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Saunter: Come Rain

The forecast is pretty bleak this weekend for the camping trip I planned. T-storms, cloudy, below average temps for this time of year. (I like it hot)

Gotta schlepp all that gear out of the car.



Over at The New Yorker, Ryan Lizza breaks down what it means that Robert Mueller asked to empanel a Grand Jury a few weeks ago. It's not just a formality. He may think he has enough evidence for a criminal charges and the fact that the members will be from D.C. may signal that he's gunning for a conviction if he gets an indictment.

Grand juries don’t investigate hoaxes, and there are rules against using them for anything resembling a political witch hunt. As several former federal prosecutors told me, the grand jury is significant because it means that Mueller is in the midst of a “predicated” criminal investigation. That is, he has reached the point where he has evidence of criminal conduct. “It can’t be used for a fishing expedition,” Matt Olsen, a former federal prosecutor, said. “He’s got a very powerful tool to pursue specific federal crimes.”


Martin Shkreli, the Pharma venture capitalist and "entrepreneur" that all of the lab rats love to hate for his evil schemes to make otherwise cheap generic drugs unaffordable to those people who need them and may not have insurance, has been convicted of securities fraud. How did he do it? He raided his biotech startup for funds to pay his hedge fund investors.



Have you ever wondered what Ötzi, the alpine snow mummy had for lunch? Wonder no more:

Last week, a paper in Scientific Reports described another recent find, of an object four thousand years old: a circular box, several inches wide, made of willow and pine and sewn together with twigs. It was discovered, in 2012, near the summit of Switzerland’s Lötschenpass, almost nine thousand feet up, and was dated to the Bronze Age. The recovery of a wooden artifact so old and well preserved would be remarkable under any circumstances, but this one contained something curious. “We saw that it has this amorphous glob in the middle of it,” Jessica Hendy, an archeologist at the Max Planck Institute for the Science of Human History and one of the paper’s co-authors, told me. She and her colleagues, led by André Colonese, of the University of York, analyzed the glob using a technique typically reserved for ceramics; it detects the presence of fats, revealing if a clay pot once contained, say, dairy or meat. But this time, and for the first time in the history of archeology, the analysis showed traces of grain—“some sort of wheat,” Hendy said, and barley or rye. Science outlets promptly began referring to the artifact as a lunchbox.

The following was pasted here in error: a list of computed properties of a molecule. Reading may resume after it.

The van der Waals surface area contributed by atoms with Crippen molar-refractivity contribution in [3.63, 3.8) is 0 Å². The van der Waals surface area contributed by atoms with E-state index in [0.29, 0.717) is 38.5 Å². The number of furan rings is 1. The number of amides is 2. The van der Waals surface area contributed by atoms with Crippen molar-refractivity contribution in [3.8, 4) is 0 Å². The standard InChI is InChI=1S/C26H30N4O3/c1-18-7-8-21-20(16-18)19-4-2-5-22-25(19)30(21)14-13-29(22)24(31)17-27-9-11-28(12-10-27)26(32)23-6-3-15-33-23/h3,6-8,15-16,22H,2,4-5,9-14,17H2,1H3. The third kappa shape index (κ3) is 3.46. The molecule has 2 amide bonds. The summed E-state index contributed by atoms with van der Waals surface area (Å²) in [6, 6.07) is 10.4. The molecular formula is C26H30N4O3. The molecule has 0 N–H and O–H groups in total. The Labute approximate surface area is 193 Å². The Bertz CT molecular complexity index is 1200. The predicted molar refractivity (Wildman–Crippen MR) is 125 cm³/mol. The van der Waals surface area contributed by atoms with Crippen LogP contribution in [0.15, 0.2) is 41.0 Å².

Mmmmmm, amorphous globs of grain substance. With an apple carrot purée and radicchio slaw?

Stroll: Tiz Me

Let's take this week out with a bang.

Um, when a prosecutor asks for a Grand Jury, it means he is seeking an indictment. The GJ decides if there is enough evidence to get one.

I'd say this was pretty serious.